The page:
His mom would call me, she would call my wife, to let us know Moise didnt want to do rehab, Villalona recounted. Every so often, wed call or hed call us, me and Andina, and we would find ways to motivate him.
A major turning point in Brutus recovery was adopting a dog, an idea Villalona suggested. Villalona had witnessed the healing power of pets at Joe DiMaggio Childrens Hospital. Since his baby daughter, Amanda Arianna, died of cancer at age 2, he volunteered there and saw dogs cheer up children. Andina found a dog Brutus liked and paid the adoption fee.
Its just healing therapy, animals have that type of effect, he explained.
Brutus connected immediately with Dexter, now 2. The white Dogo Argentino, with one blue eye and one brown eye, was a rescue himself. They started walking around the block every day.
Dexter has done so much good stuff for me, said Brutus. Dogs dont say, I know what youre going through. They just look at you and wag their tail and run to you.
Andina and Villalona watched as Brutus has become more enthusiastic. He has goals and a Zen-like drive to accomplish them.
That kid is a superstar man, plain and simple, Andina said. Just when you think you have problems, just when you think things are bad, this kid has a life-changing experience. Thats serious what he went through, and he just pushed forward.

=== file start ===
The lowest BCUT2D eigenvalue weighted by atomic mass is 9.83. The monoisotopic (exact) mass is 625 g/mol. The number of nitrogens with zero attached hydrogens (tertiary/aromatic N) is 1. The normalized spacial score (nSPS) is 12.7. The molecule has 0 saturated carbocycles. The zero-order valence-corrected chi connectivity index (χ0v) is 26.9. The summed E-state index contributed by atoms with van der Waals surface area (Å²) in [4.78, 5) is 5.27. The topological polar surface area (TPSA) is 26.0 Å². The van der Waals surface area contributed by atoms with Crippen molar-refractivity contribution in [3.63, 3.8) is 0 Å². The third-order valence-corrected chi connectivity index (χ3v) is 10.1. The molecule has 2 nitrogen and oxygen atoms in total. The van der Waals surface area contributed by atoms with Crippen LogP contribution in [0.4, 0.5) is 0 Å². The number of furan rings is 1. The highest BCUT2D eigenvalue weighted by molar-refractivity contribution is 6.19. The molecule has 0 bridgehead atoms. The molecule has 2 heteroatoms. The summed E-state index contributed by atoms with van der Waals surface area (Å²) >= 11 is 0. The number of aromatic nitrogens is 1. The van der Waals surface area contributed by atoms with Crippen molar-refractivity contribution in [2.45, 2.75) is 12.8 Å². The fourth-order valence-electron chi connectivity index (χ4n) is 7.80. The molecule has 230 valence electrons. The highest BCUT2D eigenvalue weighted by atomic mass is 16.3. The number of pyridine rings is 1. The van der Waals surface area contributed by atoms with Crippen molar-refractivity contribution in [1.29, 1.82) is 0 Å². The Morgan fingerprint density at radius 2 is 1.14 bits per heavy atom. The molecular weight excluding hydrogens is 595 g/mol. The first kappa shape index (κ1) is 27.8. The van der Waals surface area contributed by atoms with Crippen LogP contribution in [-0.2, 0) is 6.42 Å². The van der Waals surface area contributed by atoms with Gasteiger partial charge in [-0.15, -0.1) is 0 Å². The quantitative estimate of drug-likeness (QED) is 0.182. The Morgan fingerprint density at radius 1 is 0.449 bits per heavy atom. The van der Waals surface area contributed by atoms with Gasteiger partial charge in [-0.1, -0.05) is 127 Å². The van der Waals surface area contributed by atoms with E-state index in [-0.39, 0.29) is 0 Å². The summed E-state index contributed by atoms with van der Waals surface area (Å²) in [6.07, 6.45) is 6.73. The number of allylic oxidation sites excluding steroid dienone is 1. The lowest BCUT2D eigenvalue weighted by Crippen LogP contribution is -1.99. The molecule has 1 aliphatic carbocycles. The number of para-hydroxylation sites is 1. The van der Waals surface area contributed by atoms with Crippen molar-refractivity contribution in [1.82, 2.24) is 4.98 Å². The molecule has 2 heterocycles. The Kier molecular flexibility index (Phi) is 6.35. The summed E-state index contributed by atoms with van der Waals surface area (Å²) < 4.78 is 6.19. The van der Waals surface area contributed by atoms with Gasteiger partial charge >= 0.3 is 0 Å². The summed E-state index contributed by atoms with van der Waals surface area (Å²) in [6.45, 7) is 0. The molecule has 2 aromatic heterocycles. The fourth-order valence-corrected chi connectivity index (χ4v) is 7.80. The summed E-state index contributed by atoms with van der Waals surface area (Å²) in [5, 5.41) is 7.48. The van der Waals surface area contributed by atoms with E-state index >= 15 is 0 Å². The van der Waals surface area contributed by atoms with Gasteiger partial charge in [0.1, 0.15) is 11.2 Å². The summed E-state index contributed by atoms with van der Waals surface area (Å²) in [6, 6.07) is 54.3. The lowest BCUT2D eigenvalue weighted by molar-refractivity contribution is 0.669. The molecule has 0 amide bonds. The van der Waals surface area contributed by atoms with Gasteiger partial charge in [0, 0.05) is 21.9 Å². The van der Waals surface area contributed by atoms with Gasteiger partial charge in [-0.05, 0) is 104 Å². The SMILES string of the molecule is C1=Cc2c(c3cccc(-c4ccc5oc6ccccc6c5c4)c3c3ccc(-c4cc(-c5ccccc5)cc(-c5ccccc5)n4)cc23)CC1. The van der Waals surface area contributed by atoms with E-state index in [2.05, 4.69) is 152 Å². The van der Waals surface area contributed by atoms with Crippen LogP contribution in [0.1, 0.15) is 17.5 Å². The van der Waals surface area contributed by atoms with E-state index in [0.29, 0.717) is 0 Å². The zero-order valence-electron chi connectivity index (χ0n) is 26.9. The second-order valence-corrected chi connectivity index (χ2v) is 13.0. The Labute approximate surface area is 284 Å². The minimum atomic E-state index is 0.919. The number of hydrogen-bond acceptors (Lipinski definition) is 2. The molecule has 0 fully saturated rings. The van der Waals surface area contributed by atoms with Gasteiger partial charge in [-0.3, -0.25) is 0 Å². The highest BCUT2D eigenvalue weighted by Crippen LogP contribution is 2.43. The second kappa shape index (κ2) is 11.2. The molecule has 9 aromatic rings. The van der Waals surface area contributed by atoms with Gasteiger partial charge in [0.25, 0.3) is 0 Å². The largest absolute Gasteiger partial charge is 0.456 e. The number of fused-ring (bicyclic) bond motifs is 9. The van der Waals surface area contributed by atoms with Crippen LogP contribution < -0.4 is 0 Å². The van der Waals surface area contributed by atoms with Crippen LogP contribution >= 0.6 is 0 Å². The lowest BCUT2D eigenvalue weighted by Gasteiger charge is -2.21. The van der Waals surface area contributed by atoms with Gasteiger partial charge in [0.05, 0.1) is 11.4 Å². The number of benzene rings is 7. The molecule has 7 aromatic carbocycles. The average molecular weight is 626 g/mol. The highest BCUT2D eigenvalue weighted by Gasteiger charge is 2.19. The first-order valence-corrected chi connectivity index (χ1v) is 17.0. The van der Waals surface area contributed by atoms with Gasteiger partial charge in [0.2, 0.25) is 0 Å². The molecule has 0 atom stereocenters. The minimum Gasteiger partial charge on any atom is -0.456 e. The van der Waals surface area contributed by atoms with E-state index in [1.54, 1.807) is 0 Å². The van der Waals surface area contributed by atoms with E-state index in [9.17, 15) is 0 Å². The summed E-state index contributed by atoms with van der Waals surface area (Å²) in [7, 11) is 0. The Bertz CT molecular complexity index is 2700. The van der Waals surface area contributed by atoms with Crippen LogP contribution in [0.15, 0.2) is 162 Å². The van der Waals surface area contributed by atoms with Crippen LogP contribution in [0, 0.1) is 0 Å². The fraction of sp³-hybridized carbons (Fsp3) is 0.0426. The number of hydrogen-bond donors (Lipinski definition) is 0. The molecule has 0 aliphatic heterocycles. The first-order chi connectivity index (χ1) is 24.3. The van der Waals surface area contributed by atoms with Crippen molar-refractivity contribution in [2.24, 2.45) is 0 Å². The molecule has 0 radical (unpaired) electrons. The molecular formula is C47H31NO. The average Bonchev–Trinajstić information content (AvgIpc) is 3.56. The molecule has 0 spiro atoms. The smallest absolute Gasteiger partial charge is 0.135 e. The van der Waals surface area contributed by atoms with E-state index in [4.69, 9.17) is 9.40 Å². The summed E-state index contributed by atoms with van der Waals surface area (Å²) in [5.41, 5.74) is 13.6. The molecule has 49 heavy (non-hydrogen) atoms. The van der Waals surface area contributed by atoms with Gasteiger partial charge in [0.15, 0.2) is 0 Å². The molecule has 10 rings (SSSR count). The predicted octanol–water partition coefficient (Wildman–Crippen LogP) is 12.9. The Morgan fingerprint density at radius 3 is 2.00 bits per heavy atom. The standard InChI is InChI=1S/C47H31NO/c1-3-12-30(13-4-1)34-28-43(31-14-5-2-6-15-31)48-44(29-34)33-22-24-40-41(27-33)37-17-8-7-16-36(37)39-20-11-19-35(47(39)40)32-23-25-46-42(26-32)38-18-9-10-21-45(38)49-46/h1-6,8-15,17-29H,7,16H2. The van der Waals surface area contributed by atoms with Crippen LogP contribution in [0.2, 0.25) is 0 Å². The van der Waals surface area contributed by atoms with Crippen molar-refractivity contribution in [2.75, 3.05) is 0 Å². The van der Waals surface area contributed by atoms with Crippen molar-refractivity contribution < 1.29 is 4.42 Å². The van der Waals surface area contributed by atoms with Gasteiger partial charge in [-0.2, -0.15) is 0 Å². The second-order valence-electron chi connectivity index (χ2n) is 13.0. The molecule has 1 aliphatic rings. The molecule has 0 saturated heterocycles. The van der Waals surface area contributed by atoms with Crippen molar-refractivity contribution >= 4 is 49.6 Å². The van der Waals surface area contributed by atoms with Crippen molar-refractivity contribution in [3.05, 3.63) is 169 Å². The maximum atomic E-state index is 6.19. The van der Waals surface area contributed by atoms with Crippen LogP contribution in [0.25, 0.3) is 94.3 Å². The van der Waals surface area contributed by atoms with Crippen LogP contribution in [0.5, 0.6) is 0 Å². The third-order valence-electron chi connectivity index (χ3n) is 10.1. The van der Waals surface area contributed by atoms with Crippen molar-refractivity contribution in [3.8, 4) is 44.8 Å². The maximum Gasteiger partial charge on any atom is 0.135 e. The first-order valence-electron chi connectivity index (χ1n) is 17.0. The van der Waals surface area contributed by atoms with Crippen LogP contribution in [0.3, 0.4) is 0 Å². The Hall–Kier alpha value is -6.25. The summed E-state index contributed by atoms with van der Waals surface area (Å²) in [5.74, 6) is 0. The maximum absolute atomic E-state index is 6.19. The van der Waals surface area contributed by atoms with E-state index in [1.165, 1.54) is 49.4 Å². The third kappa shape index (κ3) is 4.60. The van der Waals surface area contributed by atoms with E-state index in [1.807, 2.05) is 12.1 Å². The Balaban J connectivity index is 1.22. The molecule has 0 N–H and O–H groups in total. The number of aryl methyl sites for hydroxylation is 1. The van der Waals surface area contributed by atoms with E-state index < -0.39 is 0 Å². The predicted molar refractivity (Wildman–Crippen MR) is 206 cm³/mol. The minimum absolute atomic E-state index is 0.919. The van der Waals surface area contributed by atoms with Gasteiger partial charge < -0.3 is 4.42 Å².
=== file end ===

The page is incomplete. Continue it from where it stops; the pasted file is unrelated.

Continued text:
Brutus said once he took rehab seriously, he learned to walk again in about four months. He still goes sometimes to amputee support groups. But he hasnt had a bad day in a long time.
He attends class at Miami Dade College five days a week. He hits the gym on campus. On Monday, Wednesdays and Fridays evenings, he trains on the bike at Brian Piccolo Park and Velodrome in Broward. On the weekends, he goes for a long ride, as much as 40 miles. His new coach, Steve Mlujeak, said they are tailoring a program for him. The first step: getting the right equipment, like a better bike and heart-rate monitor.
Its going to be up to him, Mlujeak said of his dreams of going to the Paralympics in Rio. Just going what hes gone through learning how to walk again hes got some serious determination. Being an athlete is not all on talent, its a lot of sacrifice.
One of Brutus biggest challenges is daily transportation. He doesnt have a suitable vehicle. He relies mostly on his parents, Pierre and Estella, who are from Haiti and both work during the day. His dad works at Lowes in Miami Beach and his mom with an elder care group.
Brutus, a Miami Central High graduate, wants to do more. Cycle 62 miles in a race in Broward in February. Compete in the 2016 Summer Paralympics. Volunteer at an animal shelter. Show other kids nothing is impossible.
They need to see that no matter what happens, no matter your disability, you can still be normal. You can still accomplish everything you set out to accomplish before, Brutus said.
He has a philosophical approach to life: Happiness comes from within, and the only difference between humans and animals is the ability to reason.
Just because I only have one arm, it doesnt make me less human.